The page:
FREEDOM OF INFORMATION ACT (5 U.S.C. § 552)
Disclosure mandates of the Freedom of Information Act do not apply to matters that are:
- (b)(1) specifically authorized and properly classified pursuant to an Executive order to be kept secret in the interest of national defense or foreign policy;
- (b)(2) related solely to the internal rules and practices of an agency;
- (b)(3) specifically exempted from disclosure by another statute;
- (b)(4) privileged or confidential trade secrets and commercial or financial information obtained from a person;
- (b)(5) predicational information, including attorney work-product and attorney-client material, reflective of the deliberative process and contained in inter-agency or intra-agency correspondence which is not routinely available to a private party in litigation with an agency;
- (b)(6) personnel, medical and similar files the disclosure of which would constitute a clearly unwarranted invasion of personal privacy;
- (b)(7) records or information compiled for law enforcement purposes to the extent that the production of such records or information (A) could reasonably be expected to interfere with enforcement proceedings, (B) would deprive a person of a right to a fair trial or an impartial adjudication, (C) could reasonably be expected to constitute an unwarranted invasion of personal privacy, (D) could reasonably be expected to disclose the identity of a confidential source, including a State, local, or foreign agency or authority or any private institution which furnished information on a confidential basis, and , in the case of a record or information compiled by a criminal law enforcement authority in the course of a criminal investigation or by an agency conducting a lawful national security intelligence investigation, information furnished by a confidential source, (E) would disclose techniques and procedures for law enforcement investigation or prosecutions, or would disclose guidelines for law enforcement investigations or prosecutions if such disclosure could reasonably be expected to risk circumvention of the law, or (F) could reasonably be expected to endanger the life or physical safety of any individual.
PRIVACY ACT (5 U.S.C. § 552a)
- (d)(5) Nothing in the Privacy Act shall allow an individual access to any information compiled in reasonable anticipation of civil action or proceeding.
Further, an agency may exempt from the access provisions and other provisions of the Privacy Act:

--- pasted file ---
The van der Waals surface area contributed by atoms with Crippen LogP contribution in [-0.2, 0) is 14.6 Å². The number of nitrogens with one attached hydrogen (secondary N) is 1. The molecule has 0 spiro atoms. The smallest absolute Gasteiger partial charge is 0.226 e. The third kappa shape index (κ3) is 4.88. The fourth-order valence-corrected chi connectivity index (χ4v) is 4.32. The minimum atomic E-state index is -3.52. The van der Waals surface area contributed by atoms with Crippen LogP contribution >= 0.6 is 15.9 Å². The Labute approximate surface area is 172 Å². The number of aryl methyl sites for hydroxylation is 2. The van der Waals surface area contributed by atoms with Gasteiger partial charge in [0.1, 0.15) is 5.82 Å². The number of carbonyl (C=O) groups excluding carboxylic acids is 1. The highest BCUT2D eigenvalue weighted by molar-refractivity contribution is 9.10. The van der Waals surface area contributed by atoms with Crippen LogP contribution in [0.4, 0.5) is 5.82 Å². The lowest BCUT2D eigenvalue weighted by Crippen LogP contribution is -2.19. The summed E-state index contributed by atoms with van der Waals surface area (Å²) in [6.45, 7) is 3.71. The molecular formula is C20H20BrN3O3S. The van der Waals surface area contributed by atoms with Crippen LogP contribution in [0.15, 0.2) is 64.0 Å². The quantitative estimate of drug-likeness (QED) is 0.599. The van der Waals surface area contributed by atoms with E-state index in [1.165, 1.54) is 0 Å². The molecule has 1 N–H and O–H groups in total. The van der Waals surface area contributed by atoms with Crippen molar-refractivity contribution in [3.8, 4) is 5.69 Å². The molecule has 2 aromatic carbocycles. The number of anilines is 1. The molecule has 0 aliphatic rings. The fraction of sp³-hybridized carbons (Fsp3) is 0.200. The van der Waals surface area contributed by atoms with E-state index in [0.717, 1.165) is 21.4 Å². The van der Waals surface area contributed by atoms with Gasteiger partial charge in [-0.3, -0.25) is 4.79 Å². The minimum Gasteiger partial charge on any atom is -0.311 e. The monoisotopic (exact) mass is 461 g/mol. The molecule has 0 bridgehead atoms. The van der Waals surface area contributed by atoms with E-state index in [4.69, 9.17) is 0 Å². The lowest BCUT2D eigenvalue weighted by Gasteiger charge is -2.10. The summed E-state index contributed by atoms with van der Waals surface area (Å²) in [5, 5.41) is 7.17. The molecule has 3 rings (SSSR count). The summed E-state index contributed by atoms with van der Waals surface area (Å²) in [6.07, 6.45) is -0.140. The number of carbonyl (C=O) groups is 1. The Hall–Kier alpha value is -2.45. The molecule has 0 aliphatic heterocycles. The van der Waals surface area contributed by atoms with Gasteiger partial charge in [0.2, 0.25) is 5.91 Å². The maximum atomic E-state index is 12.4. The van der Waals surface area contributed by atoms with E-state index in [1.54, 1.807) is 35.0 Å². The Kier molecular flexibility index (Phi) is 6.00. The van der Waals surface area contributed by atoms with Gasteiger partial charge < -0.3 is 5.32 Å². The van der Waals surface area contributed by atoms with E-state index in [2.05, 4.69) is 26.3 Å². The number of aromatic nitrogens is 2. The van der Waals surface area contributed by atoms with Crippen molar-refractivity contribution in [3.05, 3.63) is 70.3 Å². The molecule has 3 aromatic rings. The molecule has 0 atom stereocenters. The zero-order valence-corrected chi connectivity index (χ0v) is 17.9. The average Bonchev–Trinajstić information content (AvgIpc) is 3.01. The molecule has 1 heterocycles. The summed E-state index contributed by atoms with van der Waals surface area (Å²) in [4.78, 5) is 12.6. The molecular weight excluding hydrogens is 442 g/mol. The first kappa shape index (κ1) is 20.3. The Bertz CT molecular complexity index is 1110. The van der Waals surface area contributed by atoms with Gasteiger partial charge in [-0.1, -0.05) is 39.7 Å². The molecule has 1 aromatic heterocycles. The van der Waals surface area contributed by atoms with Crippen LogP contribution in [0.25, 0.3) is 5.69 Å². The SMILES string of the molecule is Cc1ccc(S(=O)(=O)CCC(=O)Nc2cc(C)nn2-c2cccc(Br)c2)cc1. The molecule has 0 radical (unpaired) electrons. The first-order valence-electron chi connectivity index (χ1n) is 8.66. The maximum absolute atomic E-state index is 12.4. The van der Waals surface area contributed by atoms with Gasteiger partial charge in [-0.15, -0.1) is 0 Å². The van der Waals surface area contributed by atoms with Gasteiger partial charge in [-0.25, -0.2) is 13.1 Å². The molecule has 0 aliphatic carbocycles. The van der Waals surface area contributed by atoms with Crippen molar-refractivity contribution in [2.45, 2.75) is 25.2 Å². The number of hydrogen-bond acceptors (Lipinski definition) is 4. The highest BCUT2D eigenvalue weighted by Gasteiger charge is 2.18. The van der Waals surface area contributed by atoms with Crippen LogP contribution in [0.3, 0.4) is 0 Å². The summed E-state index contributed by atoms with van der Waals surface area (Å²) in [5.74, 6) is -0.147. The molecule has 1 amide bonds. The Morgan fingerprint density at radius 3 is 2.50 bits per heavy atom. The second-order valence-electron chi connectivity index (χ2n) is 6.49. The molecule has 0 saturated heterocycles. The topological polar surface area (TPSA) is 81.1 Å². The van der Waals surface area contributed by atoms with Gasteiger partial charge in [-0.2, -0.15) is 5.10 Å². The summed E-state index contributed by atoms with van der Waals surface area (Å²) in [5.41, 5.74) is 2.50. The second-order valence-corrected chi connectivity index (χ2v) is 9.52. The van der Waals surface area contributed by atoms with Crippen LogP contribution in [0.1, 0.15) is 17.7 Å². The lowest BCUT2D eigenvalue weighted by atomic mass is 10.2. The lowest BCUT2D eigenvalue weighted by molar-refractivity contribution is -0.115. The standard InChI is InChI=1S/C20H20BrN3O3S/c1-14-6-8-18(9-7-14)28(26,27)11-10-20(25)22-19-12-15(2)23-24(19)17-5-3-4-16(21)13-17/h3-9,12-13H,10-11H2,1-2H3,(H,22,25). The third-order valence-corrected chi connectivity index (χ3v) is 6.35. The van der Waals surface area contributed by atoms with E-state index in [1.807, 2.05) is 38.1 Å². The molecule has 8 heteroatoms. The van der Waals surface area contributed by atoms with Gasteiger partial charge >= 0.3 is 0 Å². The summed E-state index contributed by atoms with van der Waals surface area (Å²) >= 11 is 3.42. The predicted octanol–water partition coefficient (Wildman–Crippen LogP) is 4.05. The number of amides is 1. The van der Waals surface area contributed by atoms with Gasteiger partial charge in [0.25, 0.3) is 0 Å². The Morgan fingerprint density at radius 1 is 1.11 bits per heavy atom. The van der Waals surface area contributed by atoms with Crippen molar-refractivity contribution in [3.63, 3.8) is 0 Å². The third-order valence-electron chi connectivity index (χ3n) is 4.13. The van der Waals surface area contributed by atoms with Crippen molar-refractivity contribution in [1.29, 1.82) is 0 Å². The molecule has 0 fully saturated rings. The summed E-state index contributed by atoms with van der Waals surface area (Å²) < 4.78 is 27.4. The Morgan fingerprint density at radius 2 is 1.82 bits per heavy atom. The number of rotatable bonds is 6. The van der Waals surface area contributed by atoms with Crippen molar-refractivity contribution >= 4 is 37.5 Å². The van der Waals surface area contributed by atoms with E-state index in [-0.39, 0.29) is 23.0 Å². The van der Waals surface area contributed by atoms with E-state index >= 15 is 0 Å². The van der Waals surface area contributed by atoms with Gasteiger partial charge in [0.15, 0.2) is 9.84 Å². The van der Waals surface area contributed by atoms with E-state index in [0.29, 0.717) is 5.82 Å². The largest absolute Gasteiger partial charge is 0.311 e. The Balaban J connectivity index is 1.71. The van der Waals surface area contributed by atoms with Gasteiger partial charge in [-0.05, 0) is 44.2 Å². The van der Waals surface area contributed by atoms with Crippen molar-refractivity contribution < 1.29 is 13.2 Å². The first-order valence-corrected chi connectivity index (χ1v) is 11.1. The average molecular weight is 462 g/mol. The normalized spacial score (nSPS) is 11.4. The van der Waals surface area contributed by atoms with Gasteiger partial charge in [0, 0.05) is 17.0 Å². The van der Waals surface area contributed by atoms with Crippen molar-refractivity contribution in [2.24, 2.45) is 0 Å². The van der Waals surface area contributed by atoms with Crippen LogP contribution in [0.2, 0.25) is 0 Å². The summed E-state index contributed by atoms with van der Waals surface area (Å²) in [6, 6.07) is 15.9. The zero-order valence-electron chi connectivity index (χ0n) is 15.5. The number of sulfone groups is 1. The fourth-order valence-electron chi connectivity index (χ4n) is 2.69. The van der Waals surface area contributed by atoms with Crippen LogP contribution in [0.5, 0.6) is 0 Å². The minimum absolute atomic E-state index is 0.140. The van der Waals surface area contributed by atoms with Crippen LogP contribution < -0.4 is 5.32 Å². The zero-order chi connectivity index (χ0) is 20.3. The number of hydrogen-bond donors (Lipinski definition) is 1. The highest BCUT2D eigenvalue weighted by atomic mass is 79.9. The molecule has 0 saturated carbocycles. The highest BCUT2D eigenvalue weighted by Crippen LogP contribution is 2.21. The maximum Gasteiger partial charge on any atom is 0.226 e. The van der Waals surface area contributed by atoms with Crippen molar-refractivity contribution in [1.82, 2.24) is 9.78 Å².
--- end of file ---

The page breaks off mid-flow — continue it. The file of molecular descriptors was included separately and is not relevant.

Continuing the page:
- (j)(2) Material related to the enforcement of criminal laws including efforts to prevent, control or reduce crime or to apprehend criminals;
- (k)(1) Material specifically authorized and properly classified pursuant to an Executive order to be kept secret in the interest of national defense or foreign policy;
- (k)(2) Material compiled during civil investigations for law enforcement purposes;
- (k)(5) Investigatory material compiled solely for the purpose of determining suitability, eligibility, or qualifications for Federal civilian employment, military service, Federal contracts, or access to classified information, the disclosure of which would reveal the identity of a source who furnished information to the Government under an express promise that the source's identity would be held in confidence, or pursuant to an implied promise of confidentiality if such information was furnished prior to September 27, 1975.
- (k)(6) Testing or examination material used solely to determine individual qualifications for appointment or promotion in the Federal service.
For your information, Congress excluded three discrete categories of law enforcement and national security records from the requirements of the FOIA. See 5 U.S.C. § 552(c ) (2006), and Supp. IV (2010). This response is limited to those records that are subject to the requirements of the FOIA. This is a standard notification that is given to all our requesters and should not be taken as an indication that excluded records do, or do not, exist.